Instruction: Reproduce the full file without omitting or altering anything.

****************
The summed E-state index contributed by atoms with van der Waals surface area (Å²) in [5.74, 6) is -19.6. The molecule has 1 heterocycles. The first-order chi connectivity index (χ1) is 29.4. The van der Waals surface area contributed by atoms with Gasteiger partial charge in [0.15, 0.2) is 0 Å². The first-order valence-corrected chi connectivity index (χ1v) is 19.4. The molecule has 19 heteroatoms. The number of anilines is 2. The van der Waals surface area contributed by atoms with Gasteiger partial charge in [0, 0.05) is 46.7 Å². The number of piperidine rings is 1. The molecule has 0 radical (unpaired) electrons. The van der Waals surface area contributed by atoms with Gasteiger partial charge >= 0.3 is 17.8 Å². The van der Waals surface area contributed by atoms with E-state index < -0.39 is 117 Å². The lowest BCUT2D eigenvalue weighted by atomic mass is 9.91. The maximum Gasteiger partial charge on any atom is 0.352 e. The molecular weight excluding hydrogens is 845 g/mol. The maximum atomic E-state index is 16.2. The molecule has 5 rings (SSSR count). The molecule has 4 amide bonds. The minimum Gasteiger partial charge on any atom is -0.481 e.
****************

The summed E-state index contributed by atoms with van der Waals surface area (Å²) in [5.74, 6) is -19.6. The molecule has 1 heterocycles. The first-order chi connectivity index (χ1) is 29.4. The van der Waals surface area contributed by atoms with Gasteiger partial charge in [0.15, 0.2) is 0 Å². The first-order valence-corrected chi connectivity index (χ1v) is 19.4. The molecule has 19 heteroatoms. The number of anilines is 2. The van der Waals surface area contributed by atoms with Gasteiger partial charge in [0, 0.05) is 46.7 Å². The number of piperidine rings is 1. The molecule has 0 radical (unpaired) electrons. The van der Waals surface area contributed by atoms with Gasteiger partial charge >= 0.3 is 17.8 Å². The van der Waals surface area contributed by atoms with E-state index < -0.39 is 117 Å². The lowest BCUT2D eigenvalue weighted by atomic mass is 9.91. The maximum Gasteiger partial charge on any atom is 0.352 e. The molecular weight excluding hydrogens is 845 g/mol. The maximum atomic E-state index is 16.2. The molecule has 5 rings (SSSR count). The molecule has 4 amide bonds. The minimum Gasteiger partial charge on any atom is -0.481 e.